Collection Agencies And Other 3rd Party Options: In Court

By Dean Kaplan+


Small Claims Court may be used if collection agencies can't collect on a debt

When collection agencies or your credit department are unable to collect on an account, you may decide to pursue the debt in a small claims court

Collection agencies are one of several options available when a credit department needs to look outside the company for third party debt collection help. When a credit department has exhausted all its in-house accounts receivable collections options, it may be time to look for help outside the company. There are several outside third party possibilities available. This is the first article in a six part series which will discuss third party collection options. This article will focus on pursuing outstanding debt through the small claims court.

Once it becomes obvious that a credit department is not going to be able to collect on an open invoice, the next step is to decide if going outside the company to pursue the debt is a good idea. Sometimes, the amount of the outstanding debt is not large enough to warrant the time and expense required to continue to pursue payment. In this case, a credit department may decide to write off the bad debt, and move onto collecting other more feasible open accounts. Other times, the amount may not be huge, but it may be large enough to make pursuit in the small claims court system attractive.

Usually cases brought to small claims courts are disputes involving a relatively small amount of money. Plaintiffs typically present their cases to judges or court commissioners and relatively little legal paperwork is required. A big benefit of this legal venue is that once the case is heard by the judge, a final decision is made almost immediately. Although the exact rules for how to pursue filing a case in small claims court differ from state to state, the basic procedures are similar in all states. There are a few states which require that the plaintiff (individual or company) must appear in court on his or her own behalf. California, Nebraska and Michigan are among these states. Most states, however, will allow a plaintiff (either an individual or a company) to be represented by an attorney. The problem with this is that attorney fees usually take a big bite out of any monies awarded in the case of a favorable ruling. Studies show that individuals or companies representing themselves in small claims courts typically do just as well as those with legal counsel.

Disputes involving money are usually deemed appropriate for pursuit in small claims court if they would be acceptable in any other type of court. For example, disputes involving breach of contract or non-payment of bills can be pursued in small claims court. The dollar limits vary from state to state, but are typically in the $2,000 to $7,500 range. The dollar limits also may vary for suits filed by individuals versus companies. For example, in California, an individual can sue for up to $10,000, while a company can only sue for up to $5,000.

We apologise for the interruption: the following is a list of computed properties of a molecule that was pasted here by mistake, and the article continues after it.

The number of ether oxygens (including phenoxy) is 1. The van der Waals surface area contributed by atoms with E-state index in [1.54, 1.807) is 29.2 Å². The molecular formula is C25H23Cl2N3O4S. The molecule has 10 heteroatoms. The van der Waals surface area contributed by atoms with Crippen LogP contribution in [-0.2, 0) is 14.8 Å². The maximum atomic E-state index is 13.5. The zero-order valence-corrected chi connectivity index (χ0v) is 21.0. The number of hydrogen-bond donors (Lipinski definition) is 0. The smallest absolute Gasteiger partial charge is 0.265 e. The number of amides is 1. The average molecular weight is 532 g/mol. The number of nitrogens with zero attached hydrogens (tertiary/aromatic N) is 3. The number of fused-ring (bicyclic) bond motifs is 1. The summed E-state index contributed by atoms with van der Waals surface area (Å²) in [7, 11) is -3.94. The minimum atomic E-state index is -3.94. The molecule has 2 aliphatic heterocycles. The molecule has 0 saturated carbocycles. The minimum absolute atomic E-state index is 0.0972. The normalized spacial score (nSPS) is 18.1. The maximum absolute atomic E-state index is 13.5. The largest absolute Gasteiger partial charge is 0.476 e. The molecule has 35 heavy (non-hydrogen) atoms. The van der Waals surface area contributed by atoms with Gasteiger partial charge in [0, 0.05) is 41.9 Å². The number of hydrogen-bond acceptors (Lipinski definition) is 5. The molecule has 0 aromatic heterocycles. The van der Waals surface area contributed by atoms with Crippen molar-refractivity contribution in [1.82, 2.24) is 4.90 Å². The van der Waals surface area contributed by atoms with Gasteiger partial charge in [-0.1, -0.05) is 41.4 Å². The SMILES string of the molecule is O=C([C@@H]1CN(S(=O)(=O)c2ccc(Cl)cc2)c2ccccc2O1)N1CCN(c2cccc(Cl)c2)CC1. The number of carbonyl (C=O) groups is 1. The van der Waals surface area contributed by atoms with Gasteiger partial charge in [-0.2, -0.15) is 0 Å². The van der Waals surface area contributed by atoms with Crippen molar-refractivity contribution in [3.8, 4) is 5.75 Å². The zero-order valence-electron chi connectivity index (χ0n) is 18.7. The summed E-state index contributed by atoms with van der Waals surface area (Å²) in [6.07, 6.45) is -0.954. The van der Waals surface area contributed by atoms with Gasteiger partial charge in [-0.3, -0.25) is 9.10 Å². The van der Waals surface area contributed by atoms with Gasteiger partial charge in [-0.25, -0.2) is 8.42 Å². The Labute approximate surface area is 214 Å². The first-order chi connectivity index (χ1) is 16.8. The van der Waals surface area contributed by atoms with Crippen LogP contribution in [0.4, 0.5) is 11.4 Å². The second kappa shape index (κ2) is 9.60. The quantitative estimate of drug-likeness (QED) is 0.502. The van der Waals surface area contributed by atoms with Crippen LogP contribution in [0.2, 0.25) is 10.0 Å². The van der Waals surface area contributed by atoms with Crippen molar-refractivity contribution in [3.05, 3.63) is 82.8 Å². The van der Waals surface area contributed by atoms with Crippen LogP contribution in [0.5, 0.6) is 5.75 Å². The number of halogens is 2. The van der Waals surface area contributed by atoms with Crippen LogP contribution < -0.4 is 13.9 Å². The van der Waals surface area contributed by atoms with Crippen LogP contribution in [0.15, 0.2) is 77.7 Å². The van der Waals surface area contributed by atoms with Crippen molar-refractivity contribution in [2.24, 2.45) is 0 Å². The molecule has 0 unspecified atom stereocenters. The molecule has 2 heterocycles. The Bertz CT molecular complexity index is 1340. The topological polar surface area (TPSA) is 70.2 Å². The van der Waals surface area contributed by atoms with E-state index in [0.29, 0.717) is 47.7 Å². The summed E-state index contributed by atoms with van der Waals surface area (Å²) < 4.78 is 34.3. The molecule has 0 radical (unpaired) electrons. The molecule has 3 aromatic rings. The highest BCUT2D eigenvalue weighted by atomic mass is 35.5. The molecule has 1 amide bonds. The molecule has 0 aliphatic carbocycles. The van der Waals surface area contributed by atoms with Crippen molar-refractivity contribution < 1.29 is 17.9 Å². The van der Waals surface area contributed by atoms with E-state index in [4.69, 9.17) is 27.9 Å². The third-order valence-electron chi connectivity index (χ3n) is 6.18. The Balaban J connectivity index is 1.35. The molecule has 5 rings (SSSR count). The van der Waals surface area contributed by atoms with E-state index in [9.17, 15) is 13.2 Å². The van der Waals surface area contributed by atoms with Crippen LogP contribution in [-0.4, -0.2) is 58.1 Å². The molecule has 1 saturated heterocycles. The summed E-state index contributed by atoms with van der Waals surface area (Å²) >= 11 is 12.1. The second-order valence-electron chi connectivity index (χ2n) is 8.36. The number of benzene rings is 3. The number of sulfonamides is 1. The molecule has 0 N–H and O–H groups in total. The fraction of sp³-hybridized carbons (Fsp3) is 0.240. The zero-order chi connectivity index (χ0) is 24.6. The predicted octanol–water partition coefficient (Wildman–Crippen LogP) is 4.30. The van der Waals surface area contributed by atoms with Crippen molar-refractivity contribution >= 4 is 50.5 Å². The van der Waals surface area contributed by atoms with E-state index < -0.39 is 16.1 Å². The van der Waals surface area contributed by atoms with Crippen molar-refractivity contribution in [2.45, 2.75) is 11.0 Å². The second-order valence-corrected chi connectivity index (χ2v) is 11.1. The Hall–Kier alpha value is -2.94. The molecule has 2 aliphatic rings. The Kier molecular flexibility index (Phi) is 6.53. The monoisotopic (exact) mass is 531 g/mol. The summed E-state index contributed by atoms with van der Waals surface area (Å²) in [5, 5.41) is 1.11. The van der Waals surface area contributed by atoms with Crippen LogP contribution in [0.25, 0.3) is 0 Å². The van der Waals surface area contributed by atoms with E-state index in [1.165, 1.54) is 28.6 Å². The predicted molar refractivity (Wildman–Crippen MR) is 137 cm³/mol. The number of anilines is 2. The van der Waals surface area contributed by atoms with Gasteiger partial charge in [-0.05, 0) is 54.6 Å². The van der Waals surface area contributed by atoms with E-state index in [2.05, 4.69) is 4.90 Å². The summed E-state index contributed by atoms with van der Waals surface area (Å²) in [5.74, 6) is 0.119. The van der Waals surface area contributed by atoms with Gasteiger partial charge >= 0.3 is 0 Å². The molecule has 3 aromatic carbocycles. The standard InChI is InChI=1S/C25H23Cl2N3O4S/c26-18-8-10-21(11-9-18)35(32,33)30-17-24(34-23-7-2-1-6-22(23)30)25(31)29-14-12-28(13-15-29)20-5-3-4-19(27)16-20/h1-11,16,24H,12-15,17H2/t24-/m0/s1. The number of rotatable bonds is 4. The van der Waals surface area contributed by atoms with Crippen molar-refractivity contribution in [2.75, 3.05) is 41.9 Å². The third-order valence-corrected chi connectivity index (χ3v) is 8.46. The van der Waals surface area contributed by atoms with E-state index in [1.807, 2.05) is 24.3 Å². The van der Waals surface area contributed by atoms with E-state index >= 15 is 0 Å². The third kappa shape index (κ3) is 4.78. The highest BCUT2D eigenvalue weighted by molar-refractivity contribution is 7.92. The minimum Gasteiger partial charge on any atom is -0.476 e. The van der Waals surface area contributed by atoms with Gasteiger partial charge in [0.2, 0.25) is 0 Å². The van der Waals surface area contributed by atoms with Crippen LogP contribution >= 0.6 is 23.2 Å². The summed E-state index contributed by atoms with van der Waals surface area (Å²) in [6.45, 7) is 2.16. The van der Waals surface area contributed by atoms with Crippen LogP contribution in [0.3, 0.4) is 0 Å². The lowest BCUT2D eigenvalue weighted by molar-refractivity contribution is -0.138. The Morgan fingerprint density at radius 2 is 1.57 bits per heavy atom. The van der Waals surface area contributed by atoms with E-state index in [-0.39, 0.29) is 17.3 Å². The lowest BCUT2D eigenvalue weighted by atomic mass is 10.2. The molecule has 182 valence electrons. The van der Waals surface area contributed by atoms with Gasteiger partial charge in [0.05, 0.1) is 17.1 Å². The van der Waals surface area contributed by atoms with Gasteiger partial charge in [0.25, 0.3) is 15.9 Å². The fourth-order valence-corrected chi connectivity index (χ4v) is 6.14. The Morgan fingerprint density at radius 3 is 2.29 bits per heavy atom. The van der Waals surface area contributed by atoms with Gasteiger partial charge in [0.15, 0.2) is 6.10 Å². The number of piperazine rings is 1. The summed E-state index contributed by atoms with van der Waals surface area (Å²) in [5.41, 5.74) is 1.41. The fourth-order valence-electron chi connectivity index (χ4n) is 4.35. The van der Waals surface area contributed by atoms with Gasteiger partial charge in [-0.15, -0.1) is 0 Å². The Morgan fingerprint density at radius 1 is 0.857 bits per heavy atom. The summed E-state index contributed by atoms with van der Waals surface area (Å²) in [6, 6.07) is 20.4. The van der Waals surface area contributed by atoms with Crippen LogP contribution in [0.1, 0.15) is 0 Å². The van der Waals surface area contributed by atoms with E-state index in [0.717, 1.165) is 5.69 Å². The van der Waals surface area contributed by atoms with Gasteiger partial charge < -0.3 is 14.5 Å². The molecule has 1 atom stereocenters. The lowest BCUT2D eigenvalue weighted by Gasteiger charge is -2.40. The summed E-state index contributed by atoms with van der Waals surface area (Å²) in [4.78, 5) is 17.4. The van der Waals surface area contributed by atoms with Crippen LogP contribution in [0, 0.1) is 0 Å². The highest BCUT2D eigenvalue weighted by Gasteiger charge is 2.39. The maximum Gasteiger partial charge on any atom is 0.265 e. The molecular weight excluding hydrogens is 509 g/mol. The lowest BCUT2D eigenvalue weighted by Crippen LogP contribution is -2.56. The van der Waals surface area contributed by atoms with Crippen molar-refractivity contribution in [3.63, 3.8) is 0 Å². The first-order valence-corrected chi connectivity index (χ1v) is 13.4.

If the party or company being sued resides or is located in the same state as the plaintiff, usually, the case must be filed in the county closest to that person’s or company’s residence or location. If the party being sued is not located in your state, then most likely, you will be required to file suit in the state where the defendant resides or works. This can sometimes make the pursuit of the filing unattractive due to the distance involved and the time and money required.
Statutes of limitations also may come into play if the filing involves a money dispute that happened a while ago. Check the legal code in your state entitled, “statue of limitation.” In California, the statute of limitations for a written contract is four years.

Before you make your decision as to whether or not to pursue your debt collection in small claims court, check with the requirements for filing in your state. Remember, that even if you take your collection case to small claims court and win, you still have to locate the debtor and pursue collection of the debt once more. The costs relating to the ultimate collection may not be worth the time and money spent to get the favorable ruling.

When making the decision to file suit in small claims court, it might be worthwhile to check into the cost of turning over these claims to collection agencies. Collection agencies typically work on a contingency basis. While an agency may not want to put much effort into a claim worth only a small amount of money, sometimes debtors are instantly motivated to pay after hearing from a collection agency just one time. Professional debt collectors have the experience and training they need to get debtors motivated to pay. It might be much easier and more profitable to turn claims over to the professionals rather than spending a lot of time and energy going to small claims court.

Click here to continue onto the second article in this six part series Collection Agencies And Other 3rd Party Options 2 of 6.

The Kaplan Group is a boutique collection agency specializing in large (over $10,000) debt collections due from businesses. Founded in 1991, the company has a stellar reputation (A+ rating with the Better Business Bureau) and is recognized as one of the leading collection agencies for results on large and complex matters.